The meaning of these verses is as follows: [By meditating on the sense objects, one inwardly mingles with them. As such] association with the sense objects, in the form of acute absorption in them, gives rise to lust (kāma), which inevitably leads to anger (krodha). Anger gives rise to (sammoha) – that is, greed (lobha) to enjoy the sense objects even by unfair means. Greed for sense objects leads to loss of memory (moha) which in turn destroys the intelligence, or in other words it leads to pride (mada), wherein one fails to distinguish between virtue and evil. That pride leads to utter ruination – mātsarya, which severely distorts the living entity’s natural, loving tendency.

The means to conquer the enemy

Bhagavad-gītā (3.43) instructs us:

evaṁ buddheḥ paraṁ buddhvā / saṁstabhyātmānam ātmanā
jahi śatruṁ mahā-bāho / kāma-rūpaṁ durāsadam

The meaning is as follows: Realize that the soul, who belongs to the spiritual domain, transcends the intelligence. Controlling the mind through the principle of resolute determination, conquer that inextinguishable enemy known as kāma.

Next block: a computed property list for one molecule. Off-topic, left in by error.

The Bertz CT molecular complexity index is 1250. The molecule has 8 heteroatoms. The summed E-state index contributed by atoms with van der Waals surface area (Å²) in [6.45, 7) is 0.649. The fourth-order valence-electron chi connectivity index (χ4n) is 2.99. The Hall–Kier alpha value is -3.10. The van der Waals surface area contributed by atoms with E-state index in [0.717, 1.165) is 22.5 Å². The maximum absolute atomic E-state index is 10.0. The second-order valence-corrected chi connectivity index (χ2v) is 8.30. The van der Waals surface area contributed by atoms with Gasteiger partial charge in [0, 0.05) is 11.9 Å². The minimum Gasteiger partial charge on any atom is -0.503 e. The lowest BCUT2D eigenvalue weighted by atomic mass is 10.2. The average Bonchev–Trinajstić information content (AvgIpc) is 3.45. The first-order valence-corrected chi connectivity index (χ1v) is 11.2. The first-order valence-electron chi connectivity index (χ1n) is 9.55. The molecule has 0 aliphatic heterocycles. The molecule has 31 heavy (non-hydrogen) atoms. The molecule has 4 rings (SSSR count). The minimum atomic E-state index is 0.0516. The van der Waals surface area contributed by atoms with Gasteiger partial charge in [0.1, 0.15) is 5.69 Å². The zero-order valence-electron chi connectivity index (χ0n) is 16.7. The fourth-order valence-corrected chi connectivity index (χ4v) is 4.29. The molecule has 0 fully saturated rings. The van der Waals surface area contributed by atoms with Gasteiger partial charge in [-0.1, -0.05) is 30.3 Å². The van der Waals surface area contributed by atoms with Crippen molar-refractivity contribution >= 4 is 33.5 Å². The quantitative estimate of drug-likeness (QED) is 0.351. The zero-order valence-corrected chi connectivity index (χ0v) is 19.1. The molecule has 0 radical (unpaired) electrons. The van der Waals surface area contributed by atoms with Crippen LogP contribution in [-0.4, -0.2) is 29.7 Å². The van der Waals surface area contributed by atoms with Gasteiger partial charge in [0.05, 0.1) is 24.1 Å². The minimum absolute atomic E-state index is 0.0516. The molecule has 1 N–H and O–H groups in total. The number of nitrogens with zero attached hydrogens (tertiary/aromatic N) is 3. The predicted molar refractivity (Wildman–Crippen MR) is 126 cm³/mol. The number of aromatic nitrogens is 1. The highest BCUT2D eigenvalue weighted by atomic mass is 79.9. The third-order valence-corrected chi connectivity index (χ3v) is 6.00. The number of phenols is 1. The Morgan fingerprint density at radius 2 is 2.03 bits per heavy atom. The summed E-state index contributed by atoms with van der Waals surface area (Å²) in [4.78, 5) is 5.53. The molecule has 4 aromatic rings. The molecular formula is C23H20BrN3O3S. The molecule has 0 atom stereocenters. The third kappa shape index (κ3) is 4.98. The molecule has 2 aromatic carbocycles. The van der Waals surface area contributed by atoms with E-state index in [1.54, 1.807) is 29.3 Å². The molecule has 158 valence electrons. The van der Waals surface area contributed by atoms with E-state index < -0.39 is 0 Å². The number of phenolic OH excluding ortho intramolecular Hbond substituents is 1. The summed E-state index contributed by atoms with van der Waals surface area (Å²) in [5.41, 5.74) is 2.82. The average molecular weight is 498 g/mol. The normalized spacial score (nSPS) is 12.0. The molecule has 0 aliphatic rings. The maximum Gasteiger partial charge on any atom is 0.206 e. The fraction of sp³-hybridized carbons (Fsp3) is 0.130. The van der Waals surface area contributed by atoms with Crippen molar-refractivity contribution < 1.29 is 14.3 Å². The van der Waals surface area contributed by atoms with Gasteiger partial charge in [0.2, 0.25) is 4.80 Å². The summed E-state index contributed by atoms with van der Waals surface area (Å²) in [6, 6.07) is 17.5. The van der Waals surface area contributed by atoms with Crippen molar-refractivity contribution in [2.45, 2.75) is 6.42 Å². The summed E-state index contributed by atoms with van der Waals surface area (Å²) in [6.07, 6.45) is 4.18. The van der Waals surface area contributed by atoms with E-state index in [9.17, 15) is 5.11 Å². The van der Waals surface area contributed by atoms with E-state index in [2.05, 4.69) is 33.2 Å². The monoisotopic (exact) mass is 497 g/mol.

All the foes are within mātsarya

From all these instructions it is clearly understood that by misunderstanding the nature of our true self – in other words, due to svarūpa-bhrama – the seed of lust sprouts in our hearts and gradually grows into the tree of envy, thus sending prema, which is jaiva-dharma, or the true nature of all living entities, far away. Lust (kāma), anger (krodha), greed (lobha), delusion (moha) and pride (mada) are all included in envy (mātsarya). Lust is included in anger. Lust and anger are both included in greed. Lust, anger and greed are within delusion. And lust, anger, greed and delusion are found within pride, which refers to all kinds of pride, including pride in one’s wealth, in one’s beauty, in one’s bodily prowess, in one’s high caste and in one’s erudition. But envy (mātsarya) encompasses all of this: lust, anger, greed, delusion and all kinds of pride.